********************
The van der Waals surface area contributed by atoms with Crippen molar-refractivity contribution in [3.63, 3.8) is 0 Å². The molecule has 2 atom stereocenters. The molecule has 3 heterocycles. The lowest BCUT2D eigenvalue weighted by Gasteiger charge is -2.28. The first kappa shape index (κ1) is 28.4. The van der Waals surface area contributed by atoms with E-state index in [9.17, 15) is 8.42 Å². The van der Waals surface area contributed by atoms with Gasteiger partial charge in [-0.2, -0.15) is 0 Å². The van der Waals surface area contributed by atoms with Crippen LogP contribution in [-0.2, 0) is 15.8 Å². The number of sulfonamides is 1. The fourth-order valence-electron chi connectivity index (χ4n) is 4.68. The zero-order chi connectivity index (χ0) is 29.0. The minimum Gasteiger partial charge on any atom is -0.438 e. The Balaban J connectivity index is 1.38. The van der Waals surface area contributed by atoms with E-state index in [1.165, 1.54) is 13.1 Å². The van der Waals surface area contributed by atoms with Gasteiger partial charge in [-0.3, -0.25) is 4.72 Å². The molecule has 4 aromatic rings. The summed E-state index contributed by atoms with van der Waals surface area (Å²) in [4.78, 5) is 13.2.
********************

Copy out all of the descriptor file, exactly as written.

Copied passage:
The van der Waals surface area contributed by atoms with Crippen molar-refractivity contribution in [3.63, 3.8) is 0 Å². The molecule has 2 atom stereocenters. The molecule has 3 heterocycles. The lowest BCUT2D eigenvalue weighted by Gasteiger charge is -2.28. The first kappa shape index (κ1) is 28.4. The van der Waals surface area contributed by atoms with E-state index in [9.17, 15) is 8.42 Å². The van der Waals surface area contributed by atoms with Gasteiger partial charge in [-0.2, -0.15) is 0 Å². The van der Waals surface area contributed by atoms with Crippen LogP contribution in [-0.2, 0) is 15.8 Å². The number of sulfonamides is 1. The fourth-order valence-electron chi connectivity index (χ4n) is 4.68. The zero-order chi connectivity index (χ0) is 29.0. The minimum Gasteiger partial charge on any atom is -0.438 e. The Balaban J connectivity index is 1.38. The van der Waals surface area contributed by atoms with E-state index in [1.165, 1.54) is 13.1 Å². The van der Waals surface area contributed by atoms with Gasteiger partial charge in [-0.3, -0.25) is 4.72 Å². The molecule has 4 aromatic rings. The summed E-state index contributed by atoms with van der Waals surface area (Å²) in [4.78, 5) is 13.2.